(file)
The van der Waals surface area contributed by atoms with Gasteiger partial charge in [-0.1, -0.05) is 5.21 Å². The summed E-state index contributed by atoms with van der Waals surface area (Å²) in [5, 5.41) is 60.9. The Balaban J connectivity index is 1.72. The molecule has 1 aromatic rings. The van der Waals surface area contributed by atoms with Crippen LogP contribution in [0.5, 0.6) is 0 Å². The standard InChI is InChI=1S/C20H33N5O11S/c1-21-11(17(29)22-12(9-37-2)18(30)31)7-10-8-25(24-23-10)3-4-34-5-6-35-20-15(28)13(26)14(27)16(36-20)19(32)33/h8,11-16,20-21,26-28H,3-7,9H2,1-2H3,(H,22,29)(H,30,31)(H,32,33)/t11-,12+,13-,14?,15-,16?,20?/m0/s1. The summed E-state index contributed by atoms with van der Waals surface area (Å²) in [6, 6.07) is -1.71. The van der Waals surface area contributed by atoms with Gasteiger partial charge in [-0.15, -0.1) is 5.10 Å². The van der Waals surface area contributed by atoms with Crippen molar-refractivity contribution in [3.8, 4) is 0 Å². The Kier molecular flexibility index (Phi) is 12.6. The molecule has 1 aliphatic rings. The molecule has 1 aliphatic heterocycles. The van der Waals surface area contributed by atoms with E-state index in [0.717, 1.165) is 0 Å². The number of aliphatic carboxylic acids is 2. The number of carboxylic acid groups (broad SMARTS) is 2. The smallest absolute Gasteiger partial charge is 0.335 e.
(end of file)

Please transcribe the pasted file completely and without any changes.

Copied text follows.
The van der Waals surface area contributed by atoms with Gasteiger partial charge in [-0.1, -0.05) is 5.21 Å². The summed E-state index contributed by atoms with van der Waals surface area (Å²) in [5, 5.41) is 60.9. The Balaban J connectivity index is 1.72. The molecule has 1 aromatic rings. The van der Waals surface area contributed by atoms with Crippen LogP contribution in [0.5, 0.6) is 0 Å². The standard InChI is InChI=1S/C20H33N5O11S/c1-21-11(17(29)22-12(9-37-2)18(30)31)7-10-8-25(24-23-10)3-4-34-5-6-35-20-15(28)13(26)14(27)16(36-20)19(32)33/h8,11-16,20-21,26-28H,3-7,9H2,1-2H3,(H,22,29)(H,30,31)(H,32,33)/t11-,12+,13-,14?,15-,16?,20?/m0/s1. The summed E-state index contributed by atoms with van der Waals surface area (Å²) in [6, 6.07) is -1.71. The van der Waals surface area contributed by atoms with Gasteiger partial charge in [-0.15, -0.1) is 5.10 Å². The van der Waals surface area contributed by atoms with Crippen molar-refractivity contribution in [3.8, 4) is 0 Å². The Kier molecular flexibility index (Phi) is 12.6. The molecule has 1 aliphatic rings. The molecule has 1 aliphatic heterocycles. The van der Waals surface area contributed by atoms with E-state index in [0.717, 1.165) is 0 Å². The number of aliphatic carboxylic acids is 2. The number of carboxylic acid groups (broad SMARTS) is 2. The smallest absolute Gasteiger partial charge is 0.335 e.